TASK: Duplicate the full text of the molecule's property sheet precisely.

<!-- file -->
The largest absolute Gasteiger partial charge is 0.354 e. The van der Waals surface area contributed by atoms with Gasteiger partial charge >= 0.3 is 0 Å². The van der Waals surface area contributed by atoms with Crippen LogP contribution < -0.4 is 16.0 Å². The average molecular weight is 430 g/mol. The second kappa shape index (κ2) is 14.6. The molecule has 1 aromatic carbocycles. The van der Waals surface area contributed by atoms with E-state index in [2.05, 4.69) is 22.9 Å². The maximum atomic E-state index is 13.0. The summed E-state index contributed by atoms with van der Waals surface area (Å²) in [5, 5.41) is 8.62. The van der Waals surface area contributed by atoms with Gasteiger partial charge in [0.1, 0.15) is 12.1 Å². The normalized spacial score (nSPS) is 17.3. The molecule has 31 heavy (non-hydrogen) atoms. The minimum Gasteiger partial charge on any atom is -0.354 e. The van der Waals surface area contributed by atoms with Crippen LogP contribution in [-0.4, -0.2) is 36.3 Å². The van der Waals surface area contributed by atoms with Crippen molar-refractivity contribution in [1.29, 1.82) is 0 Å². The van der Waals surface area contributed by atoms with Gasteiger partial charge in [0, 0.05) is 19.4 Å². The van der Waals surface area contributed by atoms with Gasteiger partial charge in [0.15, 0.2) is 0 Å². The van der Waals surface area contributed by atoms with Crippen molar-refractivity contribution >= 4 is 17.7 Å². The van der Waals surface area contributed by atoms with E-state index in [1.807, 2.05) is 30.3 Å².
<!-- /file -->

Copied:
The largest absolute Gasteiger partial charge is 0.354 e. The van der Waals surface area contributed by atoms with Gasteiger partial charge >= 0.3 is 0 Å². The van der Waals surface area contributed by atoms with Crippen LogP contribution < -0.4 is 16.0 Å². The average molecular weight is 430 g/mol. The second kappa shape index (κ2) is 14.6. The molecule has 1 aromatic carbocycles. The van der Waals surface area contributed by atoms with E-state index in [2.05, 4.69) is 22.9 Å². The maximum atomic E-state index is 13.0. The summed E-state index contributed by atoms with van der Waals surface area (Å²) in [5, 5.41) is 8.62. The van der Waals surface area contributed by atoms with Gasteiger partial charge in [0.1, 0.15) is 12.1 Å². The normalized spacial score (nSPS) is 17.3. The molecule has 31 heavy (non-hydrogen) atoms. The minimum Gasteiger partial charge on any atom is -0.354 e. The van der Waals surface area contributed by atoms with Crippen LogP contribution in [-0.4, -0.2) is 36.3 Å². The van der Waals surface area contributed by atoms with Crippen molar-refractivity contribution in [1.29, 1.82) is 0 Å². The van der Waals surface area contributed by atoms with Gasteiger partial charge in [0, 0.05) is 19.4 Å². The van der Waals surface area contributed by atoms with Gasteiger partial charge in [0.15, 0.2) is 0 Å². The van der Waals surface area contributed by atoms with Crippen molar-refractivity contribution >= 4 is 17.7 Å². The van der Waals surface area contributed by atoms with E-state index in [1.807, 2.05) is 30.3 Å².